Working memory enables her to hold on average seven bits of information for somewhere between 20 and 30 seconds – just long enough to perform the requisite logical operations involved in critical thinking.

Just as impulse inhibition and mental focus are reciprocally related (each strengthening the other), so are the cognitive skills of concept formation and critical thinking similarly related. A simple way of distinguishing these higher executive functions is to define critical thinking as the performance of logical operations on the concepts it is forming. And so, each skill strengthens the other as concepts are formed, factored, and reconstructed in the process of understanding.

The eight logical operations of critical thinking are:

  1. Analysis: from whole to parts
  2. Synthesis: from parts to whole
  3. Induction: from specific to general
  4. Deduction: from general to specific
  5. Abstraction: from example to idea
  6. Concretion: from idea to example
  7. Inference: from premise to conclusion
  8. Prediction: from cause to outcome

It’s important for students to distinguish these logical operations from the concepts they are trying to learn. Critical thinking is thus “how” their minds work on “what” they are learning. Mastering the eight operations of critical thinking is to possess the ability for constructing meaning at higher levels of complexity. This shows us that critical thinking and creative thinking are not independent of each other after all, but intimately connected and complementary.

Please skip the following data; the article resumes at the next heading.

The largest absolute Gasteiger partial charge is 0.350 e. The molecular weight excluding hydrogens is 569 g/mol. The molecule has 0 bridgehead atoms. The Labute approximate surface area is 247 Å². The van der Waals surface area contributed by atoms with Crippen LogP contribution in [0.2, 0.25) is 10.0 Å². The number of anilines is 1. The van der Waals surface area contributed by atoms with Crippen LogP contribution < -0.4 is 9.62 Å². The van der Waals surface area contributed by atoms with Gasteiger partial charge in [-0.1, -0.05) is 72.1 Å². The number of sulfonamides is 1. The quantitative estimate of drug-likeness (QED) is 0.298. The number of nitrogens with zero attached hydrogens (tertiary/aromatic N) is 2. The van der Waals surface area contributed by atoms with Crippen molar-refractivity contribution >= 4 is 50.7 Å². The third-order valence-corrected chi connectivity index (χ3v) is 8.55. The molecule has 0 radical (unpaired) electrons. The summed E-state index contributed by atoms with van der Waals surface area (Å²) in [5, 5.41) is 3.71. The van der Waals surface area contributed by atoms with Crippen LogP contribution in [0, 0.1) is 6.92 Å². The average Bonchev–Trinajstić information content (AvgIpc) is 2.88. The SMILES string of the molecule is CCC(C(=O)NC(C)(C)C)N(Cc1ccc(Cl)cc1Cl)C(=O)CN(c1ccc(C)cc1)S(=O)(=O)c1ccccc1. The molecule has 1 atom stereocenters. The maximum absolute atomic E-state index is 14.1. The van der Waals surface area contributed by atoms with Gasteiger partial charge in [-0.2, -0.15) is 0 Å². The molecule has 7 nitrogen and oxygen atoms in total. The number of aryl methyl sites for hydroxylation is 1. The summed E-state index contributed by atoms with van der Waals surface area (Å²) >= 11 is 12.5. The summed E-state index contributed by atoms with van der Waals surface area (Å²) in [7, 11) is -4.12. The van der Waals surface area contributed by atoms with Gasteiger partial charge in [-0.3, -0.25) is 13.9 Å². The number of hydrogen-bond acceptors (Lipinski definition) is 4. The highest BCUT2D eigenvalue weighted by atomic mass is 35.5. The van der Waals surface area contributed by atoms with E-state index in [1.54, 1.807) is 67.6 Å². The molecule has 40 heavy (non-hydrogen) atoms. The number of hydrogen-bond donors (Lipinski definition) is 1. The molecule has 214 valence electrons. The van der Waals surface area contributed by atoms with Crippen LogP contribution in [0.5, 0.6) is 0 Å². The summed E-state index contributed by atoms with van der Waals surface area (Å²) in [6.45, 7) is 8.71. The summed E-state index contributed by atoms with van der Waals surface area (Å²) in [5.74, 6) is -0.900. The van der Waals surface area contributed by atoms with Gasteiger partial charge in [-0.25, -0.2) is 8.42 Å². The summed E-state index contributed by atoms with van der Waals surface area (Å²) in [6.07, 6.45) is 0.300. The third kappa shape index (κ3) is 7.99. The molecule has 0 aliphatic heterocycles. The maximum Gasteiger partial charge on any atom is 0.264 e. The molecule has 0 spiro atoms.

Stepping back for the bigger picture again, we can see that critical thinking is not something we can treat in isolation, but is rather nested in a deeper system of cognitive skills. And because cognitive skills correlate directly to the executive functions of the prefrontal cortex, we must eventually return our conversation to the crucial responsibility of schools in helping students appreciate how healthy bodies and brains translate into academic success.

As long as they keep pushing on the problem, schools will just keep making it worse.

 
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Posted by on December 17, 2018 in Education

 

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When the Time is Right

Reasonable_PassionateWould you consider yourself more reasonable or passionate? Do you think things through before you act, or do your feelings inspire your actions? Is it a priority for you to maintain objectivity as you make your way through life, or is engagement with the moving stream of experience a higher value for you? Finally, do you more often plan and choose what you do next, or are you one who is moved by urgency and tends to see the options you had only in hindsight?

Most likely you will say “sometimes” to each of these, as well you should, since they characterize an inherent duality in the human brain. We are familiar with this duality as the opposition between thinking and feeling, and sometimes it’s hard not to divide the world into hard-headed thinkers and soft-hearted feelers. That’s when the inherent duality of consciousness breaks down and gets played out as a dualism in reality – no doubt the creative seedbed of mythology, religion, art, politics, and even a good deal of science insofar as it uses logic (as theory) to bring the mysteries of existence to light.